The days that followed were the darkest of Brenda’s life, and she was on the brink of falling into the place of no return. She contemplated what it would be like to die and tried to stop breathing. She walked through the house and took stock of the options to end her life. But, instead of giving up, she reached out and asked for help. Her friends and her family became her lifeline and would not let her fall back down to the dark depths. With the help of these amazing people and a team of concussion specialists, she climbed out of the pit of despair and back into the light. She taught herself how to meditate and learned that she could control her thoughts and her pain. She chose to see the opportunity instead of the obstacle and focused on personal growth. One month stretched into two, stretched into six, stretched into nine. In that time, she worked hard on her recovery and was eventually able to return to work for two hours per day. With time and patience, her recovery progressed and she gradually returned to working full time.
At the same time Brenda began to walk again, spending months building up her endurance in the company of her dogs. When she was ready, she began to run again, starting at zero with the slowest 500 m of her life. But they were the happiest 500 m! Gradually she increased her distance, being careful to give her brain and her body ample time to rest and recover after each short jog. Her first post-recovery ultramarathon, which she completed one and a half years after her injury, was the launch pad for her return to the ultra community. She cried and smiled throughout that entire 50 mile race because her joy could not be contained!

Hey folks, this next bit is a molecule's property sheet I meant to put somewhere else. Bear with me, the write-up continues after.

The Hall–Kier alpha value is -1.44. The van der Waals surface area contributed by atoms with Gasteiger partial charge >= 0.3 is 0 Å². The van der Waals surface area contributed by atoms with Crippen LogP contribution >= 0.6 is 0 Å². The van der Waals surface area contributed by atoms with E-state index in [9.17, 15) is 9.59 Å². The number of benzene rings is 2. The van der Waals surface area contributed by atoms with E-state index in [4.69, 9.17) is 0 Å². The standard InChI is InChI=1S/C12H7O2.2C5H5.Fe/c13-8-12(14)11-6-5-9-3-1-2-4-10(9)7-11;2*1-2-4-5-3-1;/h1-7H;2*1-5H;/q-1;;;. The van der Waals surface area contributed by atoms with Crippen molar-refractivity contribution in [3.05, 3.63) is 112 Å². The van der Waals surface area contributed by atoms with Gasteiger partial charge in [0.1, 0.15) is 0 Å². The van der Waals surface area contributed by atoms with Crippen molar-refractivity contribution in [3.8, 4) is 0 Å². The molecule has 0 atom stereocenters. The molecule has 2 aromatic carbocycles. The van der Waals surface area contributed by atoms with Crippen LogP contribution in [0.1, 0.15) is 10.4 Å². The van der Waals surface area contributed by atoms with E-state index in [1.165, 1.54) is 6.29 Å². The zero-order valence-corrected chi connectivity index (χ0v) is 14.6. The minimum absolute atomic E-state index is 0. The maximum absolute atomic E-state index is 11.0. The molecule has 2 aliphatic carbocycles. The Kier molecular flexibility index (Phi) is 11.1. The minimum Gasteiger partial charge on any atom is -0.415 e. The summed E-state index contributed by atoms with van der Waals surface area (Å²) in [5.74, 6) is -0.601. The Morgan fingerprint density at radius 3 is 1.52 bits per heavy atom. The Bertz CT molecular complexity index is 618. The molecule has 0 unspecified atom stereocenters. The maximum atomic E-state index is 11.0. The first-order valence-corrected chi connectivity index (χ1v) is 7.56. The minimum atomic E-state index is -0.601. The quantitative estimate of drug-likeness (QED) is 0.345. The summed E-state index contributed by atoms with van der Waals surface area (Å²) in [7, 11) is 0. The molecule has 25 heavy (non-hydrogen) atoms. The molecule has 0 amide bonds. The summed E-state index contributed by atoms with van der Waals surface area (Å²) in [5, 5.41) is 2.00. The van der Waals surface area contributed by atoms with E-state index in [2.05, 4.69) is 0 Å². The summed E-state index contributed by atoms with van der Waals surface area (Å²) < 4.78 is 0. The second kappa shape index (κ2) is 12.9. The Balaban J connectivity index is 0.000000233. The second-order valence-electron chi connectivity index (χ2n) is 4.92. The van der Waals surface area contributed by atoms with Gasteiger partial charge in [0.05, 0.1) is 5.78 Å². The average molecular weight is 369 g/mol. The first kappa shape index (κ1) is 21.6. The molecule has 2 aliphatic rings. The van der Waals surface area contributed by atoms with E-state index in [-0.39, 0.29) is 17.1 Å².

During her recovery, Brenda spent quite a bit of time examining her life. She came to the conclusion that her career no longer completely satisfied her. There was something missing. She recalled that a friend had once mentioned that she should be a Personal Trainer. This little seed of an idea was planted, and she began to water it. After researching her options, she settled on the two-year Personal Fitness Trainer Diploma at the Northern Alberta Institute of Technology (NAIT). Within one year of returning to work, she enrolled in this program, quit her career, and returned to post-secondary school. Doing this terrified her because she was giving up a lot, but it ended up being the best decision she has ever made. At NAIT she discovered that she can turn her truest passion into an exciting and fulfilling career helping other people achieve their goals and accomplish physical feats they did not think possible. She worked her hardest, and did her absolute best, and then one month before she was going to graduate, she was rear-ended while driving to her practicum placement. Everything came to a screeching halt due to yet another concussion, whiplash, and injuries to her shoulder, wrist, hip, neck, jaw, and back. She was once again incapacitated and in debilitating pain. Despite this, she completed her gradation requirements only one month late, graduating her program with Honors.